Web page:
Market snapshot of the FTSE 100 reshuffle

The impending FTSE100 reshuffle is shaping up to be an unusual situation, with two likely to be short-lived promotions

Article updated: 25 August 2021 8:00am Author: Richard Hunter

William Morrison Supermarkets and Meggitt have both seen their share prices soar due to takeover situations and at current prices would both be promoted. Morrisons have been the subject of a bidding war which has seen its price rise by 62% over the last three months, with private equity firm Clayton, Dubilier & Rice in pole position to win the race for Morrisons and therefore see the shares delisted. Similarly, aerospace company Meggitt shares have risen by 71% over the last three months after approaches from both Parker-Hannifin and TransDigm Group. Whichever company ends up with control of Meggitt would result in the shares being removed from the premier index.

At current share prices, the two stocks making way for Morrisons and Meggitt would be ITV and Weir Group. ITV shares have dropped by 11% over the last three months and removal from the index would follow a previous relegation in September 2020, followed by promotion back into the index in June. Engineer Weir Group have also suffered a dip of 11% over the last three months and relegation would also represent a short stay in the premier index, having been promoted in March.

In another unusual development, FTSE Russell have concluded that the shares of Just Eat Takeaway will be removed from the FTSE100, having reassigned the company’s nationality from the UK to the Netherlands. This in turn would lead to the promotion of veterinary pharmaceutical business Dechra Pharmaceuticals, not currently eligible for inclusion at 96th in the table of largest companies (normally a company needs to be above 90th to qualify) but as the next highest ranking FTSE250 company, they would be promoted to replace Just Eat.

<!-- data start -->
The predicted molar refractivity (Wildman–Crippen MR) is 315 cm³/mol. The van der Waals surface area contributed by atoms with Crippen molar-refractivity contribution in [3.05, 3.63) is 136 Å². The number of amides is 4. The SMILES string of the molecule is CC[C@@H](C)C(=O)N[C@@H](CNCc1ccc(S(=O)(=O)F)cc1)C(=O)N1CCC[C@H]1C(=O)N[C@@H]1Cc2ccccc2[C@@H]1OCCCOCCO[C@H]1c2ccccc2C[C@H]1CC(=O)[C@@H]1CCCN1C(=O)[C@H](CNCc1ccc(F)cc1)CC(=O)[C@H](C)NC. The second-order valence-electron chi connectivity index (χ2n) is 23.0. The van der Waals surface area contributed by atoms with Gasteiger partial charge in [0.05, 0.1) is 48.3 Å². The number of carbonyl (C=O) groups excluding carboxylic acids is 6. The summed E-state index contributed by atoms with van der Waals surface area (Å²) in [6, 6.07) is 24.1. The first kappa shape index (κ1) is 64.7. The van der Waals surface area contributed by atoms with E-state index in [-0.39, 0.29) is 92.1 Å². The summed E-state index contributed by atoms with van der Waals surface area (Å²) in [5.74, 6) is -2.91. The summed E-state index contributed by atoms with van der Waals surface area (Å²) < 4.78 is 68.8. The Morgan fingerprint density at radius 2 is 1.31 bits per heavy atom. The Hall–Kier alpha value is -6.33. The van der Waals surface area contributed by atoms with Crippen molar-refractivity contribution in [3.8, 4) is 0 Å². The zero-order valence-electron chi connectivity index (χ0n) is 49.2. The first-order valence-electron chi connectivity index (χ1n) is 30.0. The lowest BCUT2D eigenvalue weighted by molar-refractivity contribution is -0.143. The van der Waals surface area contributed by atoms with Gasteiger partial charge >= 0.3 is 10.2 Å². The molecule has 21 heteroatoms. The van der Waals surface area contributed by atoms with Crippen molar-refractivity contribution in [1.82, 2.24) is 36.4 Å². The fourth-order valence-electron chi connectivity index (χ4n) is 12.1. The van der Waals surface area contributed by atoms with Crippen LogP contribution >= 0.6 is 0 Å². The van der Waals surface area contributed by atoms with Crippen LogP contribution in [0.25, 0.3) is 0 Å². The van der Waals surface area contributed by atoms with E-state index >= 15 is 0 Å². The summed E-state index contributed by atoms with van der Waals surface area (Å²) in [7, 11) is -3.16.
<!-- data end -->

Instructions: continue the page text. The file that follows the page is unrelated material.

The changes will be confirmed after the close of play on Wednesday, 1 September, with the changes becoming effective on Monday 20 September.

In US markets, the momentum of positive sentiment, partly driven by the previous announcement of full approval for the Pfizer/BioNTech Covid-19 vaccine spilled over into a second day, propelling the Nasdaq to a new record closing high. The S&P500 also hit a record closing high for the 50th time this year.

A “Goldilocks” scenario is playing out at present, with economic data suggesting that the recovery may be on track, but not to the extent of overheating. As such, and ahead of comments from Federal Reserve Chairman Powell later in the week at Jackson Hole, there are some strong foundations in place with some analysts expecting that the major indices have further to go. This would add to the strength of their performances in the year to date, with the Dow Jones now up by 15.6%, the S&P500 by 19.4% and the Nasdaq by 16.5%.

Markets in the UK have struggled to match the ebullience of their counterparts in the US, but have made steady progress amid a cocktail of concerns, ranging from geopolitical worries to signs of weakening growth in China, as well as the strength of the Delta variant in other parts of the world. Even so, for the most part the direction of travel has been positive, with the FTSE100 having gained 10.3% in the year to date, and the FTSE250 16.8%.”

More from Richard Hunter: read more articles directly on the interactive investor website.


These views are those of the author alone and do not necessarily reflect the view of The Share Centre, its officers and employees.

Richard Hunter

Head of Markets, interactive investor

Richard has over 30 years of stockmarket experience and is one of the UK’s foremost commentators on market matters and a regular contributor for the BBC (BBC News Channel, Wake Up to Money and the Today Programme), CNBC and Bloomberg. Richard’s expert commentary also appears across the national and specialist press. He previously held senior positions at Hargreaves Lansdown and NatWest Stockbrokers.

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